Commodore Bainbridge, in the meantime, had proceeded to the Mediterranean, and, on August 5, had arrived at Cartagena. From this port he sailed to Tunis and Tripoli, stopping en route to display the squadron at Algiers. According to the testimony of a number of consuls, this visit to the capitals of the various Barbary States had a very salutary effect.19 The Commodore completed his tour of inspection about the middle of September, and thereupon returned to Gibraltar. Here he was joined by the vessels of Decatur's squadron, with the exception of the "Guerriere". Before returning to the United States, Bainbridge detailed two frigates and two sloops of war, under command of Captain John Shaw, to guard American interests in the Mediterranean. He left Gibraltar, on October 6, with all the remaining vessels of both squadrons, except the "Guerriere", which sailed the following day. Decatur arrived at New York on November 12, and Bainbridge p182 at Newport, on November 15. Both officers were most enthusiastically received by their countrymen.20
Ratification of the treaty which Decatur and Shaler had dictated to the Dey was advised by the Senate, December 21, 1815, and five days later it was proclaimed by the President. On January 22 following, the frigate "Java", commanded by Captain Oliver H. Perry, sailed from the United States with the ratified document and with despatches for Consul-General Shaler. Perry reached Gibraltar on February 13 and about three weeks later joined Commodore Shaw, who thereupon proceeded with his squadron to Algiers. Between April 1 and April 4, six United States warships anchored before the Algerine capital, which, at the time, was being visited by a British squadron under the command of Admiral Lord Exmouth.21 The latter concluded negotiations with the Dey soon after Shaw's arrival, and sailed away.22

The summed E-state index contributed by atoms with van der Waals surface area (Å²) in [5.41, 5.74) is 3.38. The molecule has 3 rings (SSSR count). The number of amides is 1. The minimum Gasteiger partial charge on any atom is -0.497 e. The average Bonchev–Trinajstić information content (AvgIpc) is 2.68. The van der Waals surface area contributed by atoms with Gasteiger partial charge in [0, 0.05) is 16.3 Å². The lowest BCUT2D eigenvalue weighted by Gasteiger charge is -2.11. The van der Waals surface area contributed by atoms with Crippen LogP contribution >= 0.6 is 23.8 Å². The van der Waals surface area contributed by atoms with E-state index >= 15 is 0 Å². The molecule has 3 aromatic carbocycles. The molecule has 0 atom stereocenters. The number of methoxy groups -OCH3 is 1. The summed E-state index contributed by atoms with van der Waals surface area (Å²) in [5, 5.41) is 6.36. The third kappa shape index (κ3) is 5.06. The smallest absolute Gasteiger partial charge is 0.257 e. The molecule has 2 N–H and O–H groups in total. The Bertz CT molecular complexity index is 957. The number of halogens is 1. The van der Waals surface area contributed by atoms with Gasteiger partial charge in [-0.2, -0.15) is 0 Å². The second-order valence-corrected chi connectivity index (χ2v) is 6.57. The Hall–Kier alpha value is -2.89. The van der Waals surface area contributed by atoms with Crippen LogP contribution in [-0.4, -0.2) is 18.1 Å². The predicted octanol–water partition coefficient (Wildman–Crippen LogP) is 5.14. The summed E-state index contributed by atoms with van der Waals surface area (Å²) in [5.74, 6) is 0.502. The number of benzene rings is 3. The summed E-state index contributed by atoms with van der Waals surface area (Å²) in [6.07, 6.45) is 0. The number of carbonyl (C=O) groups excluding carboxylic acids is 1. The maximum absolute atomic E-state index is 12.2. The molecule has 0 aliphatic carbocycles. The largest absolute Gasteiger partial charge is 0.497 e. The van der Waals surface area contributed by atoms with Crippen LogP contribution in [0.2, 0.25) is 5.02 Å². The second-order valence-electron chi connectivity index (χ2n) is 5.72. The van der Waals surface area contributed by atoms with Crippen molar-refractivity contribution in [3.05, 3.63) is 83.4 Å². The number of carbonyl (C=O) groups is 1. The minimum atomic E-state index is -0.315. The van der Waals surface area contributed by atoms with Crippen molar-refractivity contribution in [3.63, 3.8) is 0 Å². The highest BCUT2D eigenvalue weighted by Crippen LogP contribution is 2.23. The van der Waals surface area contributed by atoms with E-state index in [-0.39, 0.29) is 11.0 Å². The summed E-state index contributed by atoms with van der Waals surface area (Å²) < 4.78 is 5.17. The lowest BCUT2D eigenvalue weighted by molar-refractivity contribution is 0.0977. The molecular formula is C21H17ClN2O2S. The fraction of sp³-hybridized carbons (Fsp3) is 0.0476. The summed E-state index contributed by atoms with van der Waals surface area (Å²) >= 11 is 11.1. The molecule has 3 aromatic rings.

The Dey and his subjects had in the meantime found the peace with the United States quite irksome. "The Algerines," wrote Captain Perry, "are extremely restive under the treaty made with Decatur, considering it disgraceful to the Faithful to humble themselves before Christian dogs." These feelings, thought Perry, had been greatly stimulated by the consuls of other powers, who were envious of the fine treaty which the United States had obtained.23 Another factor conducive to dissatisfaction at Algiers was the failure of the United States to restore to the Dey the brig which Decatur had sent to Cartagena. The captured frigate had been returned to Algiers in July, 1815, but the brig had been detained by Spanish officials on the ground that it had been captured while p183 fighting in Spanish waters.24 Again and again the Dey had demanded that the vessel be returned to him and in November, 1815, he had solemnly promised Shaler that if it were not soon restored, the treaty would be regarded as broken.25